Berghahn Books Logo

berghahn New York · Oxford

View Table of Contents

Series
Volume 31

EASA Series


Get Email Updates


Managing Ambiguity

How Clientelism, Citizenship, and Power Shape Personhood in Bosnia and Herzegovina

Čarna Brković

208 pages, 2 figures, 1 illus., bibliog., index

ISBN  978-1-78533-414-6 $120.00/£85.00 Hb Published (July 2017)

eISBN 978-1-78533-415-3 eBook


Hb   Request a Review or Examination Copy (in Digital Format) Recommend to your Library Buy the ebook from these vendors

“There is much to love about this book - the choice to address what is extremely rich ethnographic material through three interlocking analytical categories: personhood, citizenship, and power creates the possibilities for an incredibly productive exploration of everyday life, sociality and social welfare.” · Paul Stubbs, Institute for Economics, Zagreb

Why do people turn to personal connections to get things done? Exploring the role of favors in social welfare systems in postwar, postsocialist Bosnia and Herzegovina, this volume provides a new theoretical angle on links between ambiguity and power. It demonstrates that favors were not an instrumental tactic of survival, nor a way to reproduce oneself as a moral person. Instead, favors enabled the insertion of personal compassion into the heart of the organization of welfare.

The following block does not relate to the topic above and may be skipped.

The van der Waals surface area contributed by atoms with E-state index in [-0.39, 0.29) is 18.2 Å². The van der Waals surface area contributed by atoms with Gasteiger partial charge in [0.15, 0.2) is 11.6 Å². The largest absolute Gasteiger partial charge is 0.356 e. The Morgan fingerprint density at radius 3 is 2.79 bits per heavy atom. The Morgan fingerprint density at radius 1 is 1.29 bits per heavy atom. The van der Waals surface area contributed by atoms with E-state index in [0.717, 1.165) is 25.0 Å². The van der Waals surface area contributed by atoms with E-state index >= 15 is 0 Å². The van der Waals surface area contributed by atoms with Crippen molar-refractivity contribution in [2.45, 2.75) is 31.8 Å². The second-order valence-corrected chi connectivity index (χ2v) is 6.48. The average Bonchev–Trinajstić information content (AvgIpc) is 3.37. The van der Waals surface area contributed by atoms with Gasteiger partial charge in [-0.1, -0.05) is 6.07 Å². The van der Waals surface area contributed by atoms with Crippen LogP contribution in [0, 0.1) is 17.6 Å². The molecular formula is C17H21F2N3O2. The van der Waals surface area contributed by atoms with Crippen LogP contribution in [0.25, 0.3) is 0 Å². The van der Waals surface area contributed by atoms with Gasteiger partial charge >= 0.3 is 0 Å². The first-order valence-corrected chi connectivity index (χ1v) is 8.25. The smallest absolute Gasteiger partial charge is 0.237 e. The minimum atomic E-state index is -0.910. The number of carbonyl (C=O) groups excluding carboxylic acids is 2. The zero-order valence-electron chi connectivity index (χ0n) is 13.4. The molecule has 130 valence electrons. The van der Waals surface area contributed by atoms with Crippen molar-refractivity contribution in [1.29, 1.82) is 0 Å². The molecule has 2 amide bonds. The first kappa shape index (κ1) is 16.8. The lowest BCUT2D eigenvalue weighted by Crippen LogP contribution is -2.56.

Managing Ambiguity follows how neoliberal insistence on local community, flexibility, and self-responsibility was translated into clientelist modes of relating and back, and how this fostered a specific mode of power.

Čarna Brković is a Postdoctoral Researcher at the Graduate School for East and Southeast European Studies, Regensburg. She co-edited Negotiating Social Relations in Bosnia and Herzegovina and won the 2015 SIEF Young Scholar Prize.

Subject: General Anthropology Peace & Conflict Studies Postwar History
Area: Southern Europe



Contents

Figures
Acknowledgments
Note on transliteration

Introduction

PART I: PERSONHOOD

Chapter 1. Creating Knowledge about Others: Locating, Knowing “by Sight”, and Ethnography
Chapter 2. Favors Reproduce Social Personhood

PART II: CITIZENSHIP

Chapter 3. Local Community and Ethical Citizenship: Neoliberal Reconfigurations of Social Protection
Chapter 4. Pursuing Favors within a Local Community

PART III: POWER

Chapter 5. Managing Ambiguity in Social Protection
Chapter 6. Navigating Ambiguity: the Moveopticon

Conclusion: Morality, Interest, and Sociality in the Global Postsocialist Condition

Bibliography
Index

Back to Top